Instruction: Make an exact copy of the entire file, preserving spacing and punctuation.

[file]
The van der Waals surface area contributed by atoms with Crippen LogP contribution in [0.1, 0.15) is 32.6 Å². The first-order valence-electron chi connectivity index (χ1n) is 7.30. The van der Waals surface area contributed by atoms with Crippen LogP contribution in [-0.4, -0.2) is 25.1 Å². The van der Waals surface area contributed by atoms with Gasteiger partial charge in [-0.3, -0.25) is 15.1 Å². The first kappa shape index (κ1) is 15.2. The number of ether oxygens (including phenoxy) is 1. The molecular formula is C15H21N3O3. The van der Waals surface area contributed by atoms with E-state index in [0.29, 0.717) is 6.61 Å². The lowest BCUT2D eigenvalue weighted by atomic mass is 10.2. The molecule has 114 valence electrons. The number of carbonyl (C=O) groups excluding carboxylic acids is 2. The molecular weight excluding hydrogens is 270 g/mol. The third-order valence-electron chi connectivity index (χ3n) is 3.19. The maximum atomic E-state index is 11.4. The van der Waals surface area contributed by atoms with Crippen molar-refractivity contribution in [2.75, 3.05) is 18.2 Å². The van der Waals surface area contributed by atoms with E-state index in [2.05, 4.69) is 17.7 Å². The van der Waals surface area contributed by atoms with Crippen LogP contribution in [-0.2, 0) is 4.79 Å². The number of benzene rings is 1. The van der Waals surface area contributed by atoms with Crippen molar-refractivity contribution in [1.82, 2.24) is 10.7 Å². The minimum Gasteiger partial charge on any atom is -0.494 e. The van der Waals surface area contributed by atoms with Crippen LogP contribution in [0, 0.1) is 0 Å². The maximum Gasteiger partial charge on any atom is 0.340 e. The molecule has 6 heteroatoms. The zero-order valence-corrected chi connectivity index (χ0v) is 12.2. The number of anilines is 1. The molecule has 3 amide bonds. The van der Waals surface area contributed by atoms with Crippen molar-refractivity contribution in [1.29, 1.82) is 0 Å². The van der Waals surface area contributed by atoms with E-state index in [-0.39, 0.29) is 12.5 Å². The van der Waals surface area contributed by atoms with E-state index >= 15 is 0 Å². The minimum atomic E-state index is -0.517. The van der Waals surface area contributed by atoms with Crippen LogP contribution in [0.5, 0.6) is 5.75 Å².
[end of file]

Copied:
The van der Waals surface area contributed by atoms with Crippen LogP contribution in [0.1, 0.15) is 32.6 Å². The first-order valence-electron chi connectivity index (χ1n) is 7.30. The van der Waals surface area contributed by atoms with Crippen LogP contribution in [-0.4, -0.2) is 25.1 Å². The van der Waals surface area contributed by atoms with Gasteiger partial charge in [-0.3, -0.25) is 15.1 Å². The first kappa shape index (κ1) is 15.2. The number of ether oxygens (including phenoxy) is 1. The molecular formula is C15H21N3O3. The van der Waals surface area contributed by atoms with E-state index in [0.29, 0.717) is 6.61 Å². The lowest BCUT2D eigenvalue weighted by atomic mass is 10.2. The molecule has 114 valence electrons. The number of carbonyl (C=O) groups excluding carboxylic acids is 2. The molecular weight excluding hydrogens is 270 g/mol. The third-order valence-electron chi connectivity index (χ3n) is 3.19. The maximum atomic E-state index is 11.4. The van der Waals surface area contributed by atoms with Crippen molar-refractivity contribution in [2.75, 3.05) is 18.2 Å². The van der Waals surface area contributed by atoms with E-state index in [2.05, 4.69) is 17.7 Å². The van der Waals surface area contributed by atoms with Crippen LogP contribution in [-0.2, 0) is 4.79 Å². The number of benzene rings is 1. The van der Waals surface area contributed by atoms with Crippen molar-refractivity contribution in [1.82, 2.24) is 10.7 Å². The minimum Gasteiger partial charge on any atom is -0.494 e. The van der Waals surface area contributed by atoms with Crippen LogP contribution in [0, 0.1) is 0 Å². The maximum Gasteiger partial charge on any atom is 0.340 e. The molecule has 6 heteroatoms. The zero-order valence-corrected chi connectivity index (χ0v) is 12.2. The number of anilines is 1. The molecule has 3 amide bonds. The van der Waals surface area contributed by atoms with Crippen molar-refractivity contribution in [1.29, 1.82) is 0 Å². The van der Waals surface area contributed by atoms with E-state index in [-0.39, 0.29) is 12.5 Å². The van der Waals surface area contributed by atoms with E-state index >= 15 is 0 Å². The minimum atomic E-state index is -0.517. The van der Waals surface area contributed by atoms with Crippen LogP contribution in [0.5, 0.6) is 5.75 Å².